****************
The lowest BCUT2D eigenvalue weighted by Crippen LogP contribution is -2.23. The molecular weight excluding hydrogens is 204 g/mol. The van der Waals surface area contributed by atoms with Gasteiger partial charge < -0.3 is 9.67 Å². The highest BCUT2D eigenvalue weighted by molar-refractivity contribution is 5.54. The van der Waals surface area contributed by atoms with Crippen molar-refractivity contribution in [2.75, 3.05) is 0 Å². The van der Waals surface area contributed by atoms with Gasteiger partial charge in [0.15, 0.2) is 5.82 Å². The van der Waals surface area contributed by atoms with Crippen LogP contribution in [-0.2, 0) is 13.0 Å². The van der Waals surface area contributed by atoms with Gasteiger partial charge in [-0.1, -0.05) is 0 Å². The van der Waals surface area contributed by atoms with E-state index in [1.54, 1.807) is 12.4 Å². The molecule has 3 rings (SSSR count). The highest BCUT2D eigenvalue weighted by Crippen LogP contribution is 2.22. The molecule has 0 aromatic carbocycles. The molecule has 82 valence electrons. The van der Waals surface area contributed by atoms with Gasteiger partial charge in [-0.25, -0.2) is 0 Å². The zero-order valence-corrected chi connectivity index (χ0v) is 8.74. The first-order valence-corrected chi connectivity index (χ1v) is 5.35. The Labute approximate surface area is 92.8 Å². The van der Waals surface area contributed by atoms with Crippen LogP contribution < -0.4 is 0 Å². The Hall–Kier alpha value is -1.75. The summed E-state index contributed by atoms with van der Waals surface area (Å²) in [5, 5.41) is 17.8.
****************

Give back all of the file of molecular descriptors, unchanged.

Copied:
The lowest BCUT2D eigenvalue weighted by Crippen LogP contribution is -2.23. The molecular weight excluding hydrogens is 204 g/mol. The van der Waals surface area contributed by atoms with Gasteiger partial charge < -0.3 is 9.67 Å². The highest BCUT2D eigenvalue weighted by molar-refractivity contribution is 5.54. The van der Waals surface area contributed by atoms with Crippen molar-refractivity contribution in [2.75, 3.05) is 0 Å². The van der Waals surface area contributed by atoms with Gasteiger partial charge in [0.15, 0.2) is 5.82 Å². The van der Waals surface area contributed by atoms with Crippen LogP contribution in [-0.2, 0) is 13.0 Å². The van der Waals surface area contributed by atoms with Gasteiger partial charge in [-0.1, -0.05) is 0 Å². The van der Waals surface area contributed by atoms with E-state index in [1.54, 1.807) is 12.4 Å². The molecule has 3 rings (SSSR count). The highest BCUT2D eigenvalue weighted by Crippen LogP contribution is 2.22. The molecule has 0 aromatic carbocycles. The molecule has 82 valence electrons. The van der Waals surface area contributed by atoms with Gasteiger partial charge in [-0.25, -0.2) is 0 Å². The zero-order valence-corrected chi connectivity index (χ0v) is 8.74. The first-order valence-corrected chi connectivity index (χ1v) is 5.35. The Labute approximate surface area is 92.8 Å². The van der Waals surface area contributed by atoms with Crippen LogP contribution < -0.4 is 0 Å². The Hall–Kier alpha value is -1.75. The summed E-state index contributed by atoms with van der Waals surface area (Å²) in [5, 5.41) is 17.8.